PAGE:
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passivehouse+ | Issue 11

News Prefabrication key for upscaling passive house — de Bruycker

Leading passive house architect and builder Bram de Bruycker has said that prefabrication is crucial to upscaling of the passive house standard. De Bruycker has vast experience of building homes, schools, offices and public buildings to the passive house standard, and currently serves as technical director of Londonbased passive house design-and-build business Princedale Homes. Princedale Homes and passive house window and timber frame supplier GreenSteps have recently joined forces to launch Naked House, a new totally prefabricated passive house timber frame system, with windows and first fix installed off site. In an article published on the Passive House Plus website, de Bruycker emphasises why he believes prefabrication is so important for delivering the quality of passive house at scale. “In the clean covered environment of a production

hall, it is possible to work in shifts and produce more houses, but also to deliver a perfect product with quality control that gives the end user a guarantee the system will deliver what it’s built for,” he writes. He adds that, in his view, building a timber frame passive house entirely on site from pre-cut timber is labour intensive, has a higher risk of errors, and requires intensive training of everyone on site. He also writes that while prefabricating an open panel system and insulating it on site is better for quality control, it is still inefficient as lorries transport empty panels, and the frame is still left exposed to wind and rain on site. In the blog post, he advocates for a “highly engineered prefabricated panel system” in which as many building elements as possible — inner and outer boards, insulation, wind and

weather membrane, airtight layer and even windows and outside cladding materials — are installed in the factory. He continues: “My experience has taught me that the future of construction is the fully prefabricated system where the dry environment of manufacturing gives you the opportunity to have an efficient quality control system, and a 100% success rate in delivering a draughtproof building envelope.” You can read the full blog post at: www.passivehouseplus.ie, and find out more information about Naked House at: www.nakedhouse.co.uk (above) The GreenSteps timber frame factory in Latvia, where pre-fabricated panels are produced, including pre-installed first fix plumbing, electrical ducting and windows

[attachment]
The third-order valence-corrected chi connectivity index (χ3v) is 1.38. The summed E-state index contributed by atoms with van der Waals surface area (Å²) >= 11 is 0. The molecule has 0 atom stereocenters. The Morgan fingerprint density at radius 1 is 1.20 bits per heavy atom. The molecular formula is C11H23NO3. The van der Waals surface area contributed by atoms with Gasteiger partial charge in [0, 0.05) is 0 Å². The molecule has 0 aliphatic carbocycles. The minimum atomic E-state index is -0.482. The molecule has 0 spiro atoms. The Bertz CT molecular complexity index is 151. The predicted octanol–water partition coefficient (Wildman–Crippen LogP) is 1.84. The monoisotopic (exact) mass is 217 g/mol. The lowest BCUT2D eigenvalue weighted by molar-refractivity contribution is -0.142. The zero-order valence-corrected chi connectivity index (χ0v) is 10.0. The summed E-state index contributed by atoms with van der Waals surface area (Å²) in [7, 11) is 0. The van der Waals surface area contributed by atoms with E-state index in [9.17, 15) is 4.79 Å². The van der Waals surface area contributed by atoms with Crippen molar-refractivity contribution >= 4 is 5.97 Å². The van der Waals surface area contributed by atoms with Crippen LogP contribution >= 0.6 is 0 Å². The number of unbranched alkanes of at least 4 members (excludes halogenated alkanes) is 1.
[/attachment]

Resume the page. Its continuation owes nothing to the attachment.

Target Zero to train builders in passive house in China Leading passive house training centre and consultancy Target Zero has agreed a new collaboration with a Bejing-based company to provide a course in passive house construction in the Chinese capital this June. It is just the latest in a series of exciting developments for Target Zero, the company’s Darren O’Gorman told Passive House Plus. O’Gorman also said that the company is currently on site with a number of projects that are nearing completion, including an Enerphit in Rathgar, Dublin by Pat Doran Construction, 13 passive

sheltered housing units in Baldoyle, Dublin for Cowper Care, and a new build house in Cheshire by IGG group that is aiming for the newly announced passive house premium certification class – meaning the building will not only be a passive house, but a genuinely net zero energy user. Target Zero runs regular passive house designer and passive house tradesperson course at its own training centre at the Institute of Technology, Carlow, at the Centre of Refurbishment Excellence in Stoke-On-Trent, and in London. For course details and dates visit

www.targetzero.ie The company also provides passive house consultancy. “I have noticed a substantial increase in requests for PHPP assessments for new builds both in the UK and Ireland recently,” O’Gorman said. He added that in response to strong demand for in-company passive house training in the UK & Ireland, Target Zero also offers tailored theory and practical training with flexible dates and affordable rates. Clients this year have include MBC Timber Frame, RG Carter, Grosvenor UK, and Clioma House.

Profile for Passive House Plus (Sustainable Building)

Passive house plus issue 11 (UK edition)  

Passive house plus issue 11 (UK edition)